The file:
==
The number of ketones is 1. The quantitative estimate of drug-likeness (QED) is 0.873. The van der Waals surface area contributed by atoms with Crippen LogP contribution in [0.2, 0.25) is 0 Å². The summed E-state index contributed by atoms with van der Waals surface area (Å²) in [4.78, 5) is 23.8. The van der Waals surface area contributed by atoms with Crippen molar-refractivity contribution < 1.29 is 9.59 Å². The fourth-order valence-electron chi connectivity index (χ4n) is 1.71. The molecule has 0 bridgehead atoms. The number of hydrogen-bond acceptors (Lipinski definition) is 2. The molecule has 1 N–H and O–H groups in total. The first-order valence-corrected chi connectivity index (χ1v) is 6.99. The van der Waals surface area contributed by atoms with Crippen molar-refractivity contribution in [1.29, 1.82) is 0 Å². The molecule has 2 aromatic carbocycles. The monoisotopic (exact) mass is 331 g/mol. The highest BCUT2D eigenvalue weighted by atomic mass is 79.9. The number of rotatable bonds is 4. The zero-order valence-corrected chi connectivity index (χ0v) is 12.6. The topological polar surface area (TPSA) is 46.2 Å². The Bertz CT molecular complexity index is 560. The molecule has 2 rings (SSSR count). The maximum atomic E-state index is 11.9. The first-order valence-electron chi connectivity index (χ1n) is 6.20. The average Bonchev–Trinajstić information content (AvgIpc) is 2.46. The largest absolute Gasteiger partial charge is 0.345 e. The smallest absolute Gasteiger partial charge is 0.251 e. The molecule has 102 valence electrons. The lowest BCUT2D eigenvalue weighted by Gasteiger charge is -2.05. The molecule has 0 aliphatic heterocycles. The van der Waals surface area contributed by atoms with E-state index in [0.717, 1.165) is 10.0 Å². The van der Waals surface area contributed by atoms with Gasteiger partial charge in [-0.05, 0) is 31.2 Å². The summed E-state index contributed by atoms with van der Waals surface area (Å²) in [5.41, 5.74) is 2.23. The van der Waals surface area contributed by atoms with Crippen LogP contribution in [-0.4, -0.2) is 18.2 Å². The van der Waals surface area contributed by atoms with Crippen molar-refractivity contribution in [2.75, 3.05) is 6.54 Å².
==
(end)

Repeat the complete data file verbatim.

The number of ketones is 1. The quantitative estimate of drug-likeness (QED) is 0.873. The van der Waals surface area contributed by atoms with Crippen LogP contribution in [0.2, 0.25) is 0 Å². The summed E-state index contributed by atoms with van der Waals surface area (Å²) in [4.78, 5) is 23.8. The van der Waals surface area contributed by atoms with Crippen molar-refractivity contribution < 1.29 is 9.59 Å². The fourth-order valence-electron chi connectivity index (χ4n) is 1.71. The molecule has 0 bridgehead atoms. The number of hydrogen-bond acceptors (Lipinski definition) is 2. The molecule has 1 N–H and O–H groups in total. The first-order valence-corrected chi connectivity index (χ1v) is 6.99. The van der Waals surface area contributed by atoms with Crippen molar-refractivity contribution in [1.29, 1.82) is 0 Å². The molecule has 2 aromatic carbocycles. The monoisotopic (exact) mass is 331 g/mol. The highest BCUT2D eigenvalue weighted by atomic mass is 79.9. The number of rotatable bonds is 4. The zero-order valence-corrected chi connectivity index (χ0v) is 12.6. The topological polar surface area (TPSA) is 46.2 Å². The Bertz CT molecular complexity index is 560. The molecule has 2 rings (SSSR count). The maximum atomic E-state index is 11.9. The first-order valence-electron chi connectivity index (χ1n) is 6.20. The average Bonchev–Trinajstić information content (AvgIpc) is 2.46. The largest absolute Gasteiger partial charge is 0.345 e. The smallest absolute Gasteiger partial charge is 0.251 e. The molecule has 102 valence electrons. The lowest BCUT2D eigenvalue weighted by Gasteiger charge is -2.05. The molecule has 0 aliphatic heterocycles. The van der Waals surface area contributed by atoms with E-state index in [0.717, 1.165) is 10.0 Å². The van der Waals surface area contributed by atoms with Gasteiger partial charge in [-0.05, 0) is 31.2 Å². The summed E-state index contributed by atoms with van der Waals surface area (Å²) in [5.41, 5.74) is 2.23. The van der Waals surface area contributed by atoms with Crippen LogP contribution in [-0.4, -0.2) is 18.2 Å². The van der Waals surface area contributed by atoms with Crippen molar-refractivity contribution in [2.75, 3.05) is 6.54 Å².